A court in Kyiv has remanded a suspect for one month in custody in connection with the 2016 killing of prominent journalist Pavel Sheremet, following what Reporters Without Borders (RSF) called a “flawed three-and-a-half-year investigation.”
The court of appeals in Kyiv ruled on January 10 that Andriy Antonenko must stay in pretrial detention until February 8.
Antonenko's supporters, who came to the hearing, chanted "Shame!" and "Corrupt Judges!" after the court handed down its ruling.
Antonenko and two women, Yulia Kuzmenko and Yana Duhar, were arrested in December as suspects in the high-profile case.
Two other suspects, Vladyslav and Inna Hryshchenko, were arrested and placed in pretrial detention in September and November respectively as suspects in another case.
All five took part in military operations in different capacities in Ukraine's east, where government forces are fighting against Russia-backed separatists.
The Interior Ministry and the National Police said in December that the group's goal was "to destabilize the political and social situation in Ukraine" by killing Sheremet.
Kuzmenko, a pediatrician and well-known volunteer, is suspected of placing the bomb under the car the night before the murder with the help of Antonenko, a musician.
Sheremet, a Belarusian-born Russian citizen who had made Kyiv his permanent home, was leaving his apartment to head to the studio where he hosted a morning radio program when an improvised explosive device planted under the vehicle he was driving exploded on July 20, 2016, killing him instantly.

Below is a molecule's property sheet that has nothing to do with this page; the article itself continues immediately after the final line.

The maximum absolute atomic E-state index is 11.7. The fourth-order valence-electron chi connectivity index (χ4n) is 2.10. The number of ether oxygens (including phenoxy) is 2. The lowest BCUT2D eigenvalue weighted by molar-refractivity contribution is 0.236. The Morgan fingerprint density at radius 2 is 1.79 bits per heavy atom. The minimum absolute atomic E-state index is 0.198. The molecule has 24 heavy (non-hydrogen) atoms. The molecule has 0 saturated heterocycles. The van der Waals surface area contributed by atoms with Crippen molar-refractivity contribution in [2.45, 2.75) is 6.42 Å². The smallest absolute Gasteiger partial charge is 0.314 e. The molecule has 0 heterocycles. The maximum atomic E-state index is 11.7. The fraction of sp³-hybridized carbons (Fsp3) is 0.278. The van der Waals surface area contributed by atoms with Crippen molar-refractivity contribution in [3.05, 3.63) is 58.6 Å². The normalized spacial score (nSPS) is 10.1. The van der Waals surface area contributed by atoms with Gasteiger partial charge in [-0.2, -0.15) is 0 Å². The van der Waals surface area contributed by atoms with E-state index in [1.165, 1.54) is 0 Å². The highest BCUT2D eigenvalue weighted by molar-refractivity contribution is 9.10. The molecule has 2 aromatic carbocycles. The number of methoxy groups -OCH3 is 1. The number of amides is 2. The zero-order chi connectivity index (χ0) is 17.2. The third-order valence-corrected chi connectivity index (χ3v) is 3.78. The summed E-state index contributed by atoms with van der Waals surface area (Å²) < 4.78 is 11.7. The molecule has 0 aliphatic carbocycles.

Sheremet's killing underscored concerns of a climate of impunity for attacks on journalists and others who challenge the authorities, while the government has faced persistent criticism over a perceived lack of progress in solving the case.
In a statement on January 10, RSF raised concern about “inconsistencies in the evidence for the Ukrainian authorities’ claim to have solved [Sheremet’s] murder,” and urged them to “continue the investigation and to be more transparent as they do so.”
This investigation “offers the opportunity to really begin combating impunity,” said Jeanne Cavelier, the head of the Paris-based media freedom watchdog’s Eastern Europe and Central Asia desk.
“Not just the perpetrators but also the instigators should be identified and brought to trial,” Cavelier insisted.
Sheremet's mother, Lyudmila Sheremet, told RFE/RL in December that she does not know if the suspects are guilty or not, but that she is afraid "that innocent people may be hurt" as officials try to show they're making headway in the case.
"Pavel is gone and nothing can bring him back. Of course, I need the truth... But it is hard to judge how close they got to the truth," she said in the interview.